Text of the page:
e.g. vårdnad        ɖ+n  -->  /ɖɳ/            ('child custody')
     korsning       ʂ+n  -->  /ʂɳ/            ('crossbreed')
     barnlös        ɳ+l  -->  /ɳɭ/            ('childless')
     bärnsten       ɳ+s  -->  /ɳʂ/            ('amber')
     hjärndöd       ɳ+d  -->  /ɳɖ/            ('braindead')
     etc. [5]

Exceptions [5]

The rules mentioned above do not always trigger a retroflex consonant as it can be seen by the following examples.

  • Often when there is a morpheme boundary between <rr> and <t, d, n, s, l>,
e.g. borrs    /rːs/      (drill-PASS)   
     bisarrt  /rːt/      (bizarre-ADV)
  • The infix <rl> can sometimes be either [l] or [ɭ],
e.g. pärla    [pɛːrla] or [pɛːɭa]         ('pearl')
     kärl     [ɧɛːrl]  or [ɧɛːɭ]          ('jar')
     Karl     [kɑːrl]  or [kɑːɭ]          

Nevertheless, across morpheme boundaries it is usually /ɭ/, e.g. härlig. Additionally, after a preceding /øː/ it is also often /ɭ/, e.g. curla.

  • The cyclic use does not apply to <rl> and <rst> if the letter < s > follows,
e.g. kärls           /ɭs/        (jar-GEN.SG)
     törstsläckande  /ʂt/        ('adipsous')

The Assimilation of <g> and <k>

Due to proximity, one sound influences the articulation of another sound. Thus the pronunciation of the velar plosives <g> and <k> differs according to the sound environment of the subsequent vowel.

If the voiced <g> precedes a back vowel it does not change its velar position and is pronounced as /g/. If it precedes a front vowel it is palatalised and pronounced as /j/.[9]

e.g.         /goː/         ('to go')  
     göra      /'jøːra/      ('to do')

Furthermore, the <g> is pronounced as /j/ when it follows <l-> or <r->, e.g. svalg ('throat') and färg ('colour')

A similar rule applies to the voiceless counterpart <k>. If it precedes a back vowel its velar position is maintained and pronounced as /k/. If it precedes a front vowel it is palatalised and pronounced as /ɕ/. [9]

e.g. kort /kʊʈ/         ('short'/'card') 
     köra /'ɕøːra/      ('to drive')


Phonotactics refers to the restrictions and allowed combinations of certain phonemic clusters in a language. Among other things, it deals with syllable structures, consonant and vowel clusters.

Syllable Structure

In modern Swedish the phonotactic patterns V:K and VK: are possible.[9]

e.g. tak   /tɑːk/    ('roof'),
     tack  /takː/    ('thank you')

Furthermore the cluster VK was introduced to Finland Swedish due to its contact with the Finnish language.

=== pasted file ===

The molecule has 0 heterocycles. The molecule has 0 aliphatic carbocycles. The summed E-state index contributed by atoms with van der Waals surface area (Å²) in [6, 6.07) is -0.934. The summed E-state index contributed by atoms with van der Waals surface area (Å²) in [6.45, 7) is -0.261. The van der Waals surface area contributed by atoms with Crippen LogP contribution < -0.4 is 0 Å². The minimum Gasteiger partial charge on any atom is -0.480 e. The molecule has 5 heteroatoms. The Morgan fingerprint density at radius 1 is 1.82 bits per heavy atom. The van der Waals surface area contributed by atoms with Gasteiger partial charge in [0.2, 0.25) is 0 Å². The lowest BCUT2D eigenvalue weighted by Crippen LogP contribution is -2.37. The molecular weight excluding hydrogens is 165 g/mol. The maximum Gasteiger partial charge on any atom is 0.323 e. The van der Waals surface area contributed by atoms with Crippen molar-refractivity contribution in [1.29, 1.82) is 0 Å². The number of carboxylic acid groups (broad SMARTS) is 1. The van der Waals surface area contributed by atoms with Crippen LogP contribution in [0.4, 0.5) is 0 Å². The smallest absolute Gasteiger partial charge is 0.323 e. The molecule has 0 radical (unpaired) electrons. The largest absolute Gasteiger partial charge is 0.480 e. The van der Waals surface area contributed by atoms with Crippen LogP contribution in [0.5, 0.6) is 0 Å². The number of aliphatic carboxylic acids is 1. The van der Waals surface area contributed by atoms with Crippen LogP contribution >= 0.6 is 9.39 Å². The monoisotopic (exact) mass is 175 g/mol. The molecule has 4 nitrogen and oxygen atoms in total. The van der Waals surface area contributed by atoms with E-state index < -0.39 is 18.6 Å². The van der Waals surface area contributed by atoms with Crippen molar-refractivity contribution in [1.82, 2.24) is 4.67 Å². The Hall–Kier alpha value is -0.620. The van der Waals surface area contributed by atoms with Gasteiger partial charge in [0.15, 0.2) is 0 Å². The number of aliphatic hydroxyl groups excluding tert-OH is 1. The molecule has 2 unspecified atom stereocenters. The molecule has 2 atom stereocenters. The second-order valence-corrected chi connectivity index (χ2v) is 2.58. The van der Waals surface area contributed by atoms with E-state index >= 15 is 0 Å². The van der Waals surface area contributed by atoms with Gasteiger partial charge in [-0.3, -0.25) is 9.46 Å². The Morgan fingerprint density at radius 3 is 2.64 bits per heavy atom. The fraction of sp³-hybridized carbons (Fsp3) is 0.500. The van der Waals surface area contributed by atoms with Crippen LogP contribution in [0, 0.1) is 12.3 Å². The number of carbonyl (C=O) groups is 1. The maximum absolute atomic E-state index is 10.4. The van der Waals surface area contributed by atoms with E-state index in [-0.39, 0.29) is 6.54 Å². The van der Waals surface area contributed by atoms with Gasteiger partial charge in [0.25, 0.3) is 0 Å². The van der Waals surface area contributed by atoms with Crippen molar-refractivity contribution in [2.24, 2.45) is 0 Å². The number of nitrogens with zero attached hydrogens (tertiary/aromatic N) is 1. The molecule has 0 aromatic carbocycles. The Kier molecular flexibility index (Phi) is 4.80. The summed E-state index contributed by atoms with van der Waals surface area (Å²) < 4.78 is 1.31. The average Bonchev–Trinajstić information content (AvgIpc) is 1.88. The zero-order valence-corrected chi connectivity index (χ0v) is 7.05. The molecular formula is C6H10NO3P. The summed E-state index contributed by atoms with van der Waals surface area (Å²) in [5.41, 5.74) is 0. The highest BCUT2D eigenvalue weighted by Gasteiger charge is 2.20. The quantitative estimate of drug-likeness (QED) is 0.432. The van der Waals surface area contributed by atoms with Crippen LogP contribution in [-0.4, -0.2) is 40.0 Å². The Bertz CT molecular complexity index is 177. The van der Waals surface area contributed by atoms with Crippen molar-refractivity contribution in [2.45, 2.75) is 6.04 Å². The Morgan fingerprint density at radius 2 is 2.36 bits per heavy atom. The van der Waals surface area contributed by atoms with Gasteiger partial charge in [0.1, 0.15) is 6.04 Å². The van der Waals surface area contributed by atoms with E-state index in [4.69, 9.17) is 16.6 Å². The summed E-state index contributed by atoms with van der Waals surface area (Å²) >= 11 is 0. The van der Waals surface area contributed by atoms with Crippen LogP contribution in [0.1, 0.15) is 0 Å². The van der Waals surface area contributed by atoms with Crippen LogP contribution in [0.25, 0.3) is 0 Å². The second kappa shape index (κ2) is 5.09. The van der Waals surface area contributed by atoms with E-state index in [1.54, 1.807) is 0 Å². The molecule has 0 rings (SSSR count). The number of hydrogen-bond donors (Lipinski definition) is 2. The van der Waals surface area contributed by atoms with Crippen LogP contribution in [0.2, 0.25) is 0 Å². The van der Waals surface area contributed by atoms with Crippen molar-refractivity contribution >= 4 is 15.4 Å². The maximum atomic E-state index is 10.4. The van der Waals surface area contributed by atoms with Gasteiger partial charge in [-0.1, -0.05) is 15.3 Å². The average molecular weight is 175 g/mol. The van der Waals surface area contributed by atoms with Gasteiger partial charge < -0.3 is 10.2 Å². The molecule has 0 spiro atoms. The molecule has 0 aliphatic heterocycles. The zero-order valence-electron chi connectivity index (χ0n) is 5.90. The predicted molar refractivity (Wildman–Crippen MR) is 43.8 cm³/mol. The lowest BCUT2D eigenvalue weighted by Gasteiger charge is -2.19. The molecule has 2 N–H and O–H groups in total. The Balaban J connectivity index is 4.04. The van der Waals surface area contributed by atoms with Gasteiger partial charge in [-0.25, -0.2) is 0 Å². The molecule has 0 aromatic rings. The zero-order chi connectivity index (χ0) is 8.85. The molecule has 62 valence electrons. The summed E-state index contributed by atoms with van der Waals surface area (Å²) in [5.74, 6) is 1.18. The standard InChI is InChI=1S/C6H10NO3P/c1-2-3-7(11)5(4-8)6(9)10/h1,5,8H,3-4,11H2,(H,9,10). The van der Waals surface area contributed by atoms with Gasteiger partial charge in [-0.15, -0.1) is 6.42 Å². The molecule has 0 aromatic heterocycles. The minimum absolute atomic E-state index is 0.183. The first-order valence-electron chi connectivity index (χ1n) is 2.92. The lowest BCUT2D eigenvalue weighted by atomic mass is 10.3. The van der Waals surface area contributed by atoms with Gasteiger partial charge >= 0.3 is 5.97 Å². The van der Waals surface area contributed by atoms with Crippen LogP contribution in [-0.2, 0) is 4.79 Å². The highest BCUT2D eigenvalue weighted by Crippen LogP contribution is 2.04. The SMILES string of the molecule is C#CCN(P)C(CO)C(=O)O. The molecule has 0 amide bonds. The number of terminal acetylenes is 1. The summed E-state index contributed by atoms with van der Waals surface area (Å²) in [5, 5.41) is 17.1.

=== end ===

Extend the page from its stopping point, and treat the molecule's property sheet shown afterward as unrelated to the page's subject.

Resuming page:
Likewise in many Germanic languages, the consonant cluster CCC is possible in Swedish, too. Combinations which are operative in spelling and in speech are <spr, spl, spj, str, skr> and <skv>.[9]

e.g. sprida     ('to spread')
     splittra   ('to splint'; 'splint') 
     spjut      ('spear')
     strejka    ('to go on strike') 
     skriva     ('to write')
     skvallra   ('to gossip')

<Stj> and <skj> exist in written but not in spoken form. These two clusters are pronounced with the typical Swedish /ɧ/ sound.[9]

e.g. stjärna   /ɧɛːɳa/     ('star')
     skjorta   /ɧʉːta/     ('shirt') 

All Swedish vowels except for /ʉ, ø/ and half-length vowels occur in stressed syllables. In unstressed syllables only short vowels can be found.

e.g. göra     /gøːra/      ('to do')
     gudom    /gʉːdum/     ('divinity')
     lärjunge /lɛːrjɵŋə/   ('disciple')


  1. 1.0 1.1 Mair, Christian. English Linguistics: An Introduction. Tübingen: Gunter Narr Verlag, 2008. Print. (pp. 250-252)
  2. 2.0 2.1 2.2 2.3 2.4 2.5 2.6 2.7 Hultman, Tor G. Svenska Akademiens Språklära. Stockholm: Svenska Akademien, 2003. Print. (pp. 13-18)
  3. 3.00 3.01 3.02 3.03 3.04 3.05 3.06 3.07 3.08 3.09 3.10 3.11 3.12 3.13 Lindholm, Hans. Svensk Grammatik: Lärobok i Svenska som Främmande Språk. Lund: Kursverksamhetens Förlag, 1974. (pp.15-39)
  4. Abramson, Arthur S., and Kerstin Hadding-Koch. "Duration Versus Spectrum in Swedish Vowels: Some Perceptual Experiments." Studia Linguistica 18.2 (1964): p.94-107. Web. 23 July 2013. (p.95)
  5. 5.00 5.01 5.02 5.03 5.04 5.05 5.06 5.07 5.08 5.09 5.10 Lindqvist, Christer. Schwedische Phonetik: für Deutschsprachige. Hamburg: Helmut Buske Verlag, 2007. Print. (pp.48-49, 58-62, 73)
  6. The International Phonetic Association. (2005). [Graph illustration IPA 2005]. The International Phonetic Alphabet. Retrieved from http://www.langsci.ucl.ac.uk/ipa/images/pulmonic.gif
  7. Johnson, Keith (2012). Introduction to Phonetics and Phonology [PDF document]. Retrieved from http://linguistics.berkeley.edu/~kjohnson/ling110/Lecture_Slides/4_Prosody/suprasegmentals.pdf
  8. 8.0 8.1 Gårding, Eva (1989). Intonation in Swedish. In Albert Di Cristo and Daniel Hirst (Eds.), Intonation Systems: A Survey of Twenty Languages (pp.112-130). Cambridge: Cambridge UP.
  9. 9.0 9.1 9.2 9.3 9.4 Roelcke, Thorsten. Variationstypologie: Ein Sprachtypologisches Handbuch der Europäischen Sprachen in Geschichte und Gegenwart = Variation Typology. Berlin [et al.]: de Gruyter, 2003. Print. (pp. 183-185, 189)


  1. I partially took over Lindholm's examples, however, his argument that these clusters represent the /ʃ/ sound were changed by me and adjusted to the /ɧ/ sound.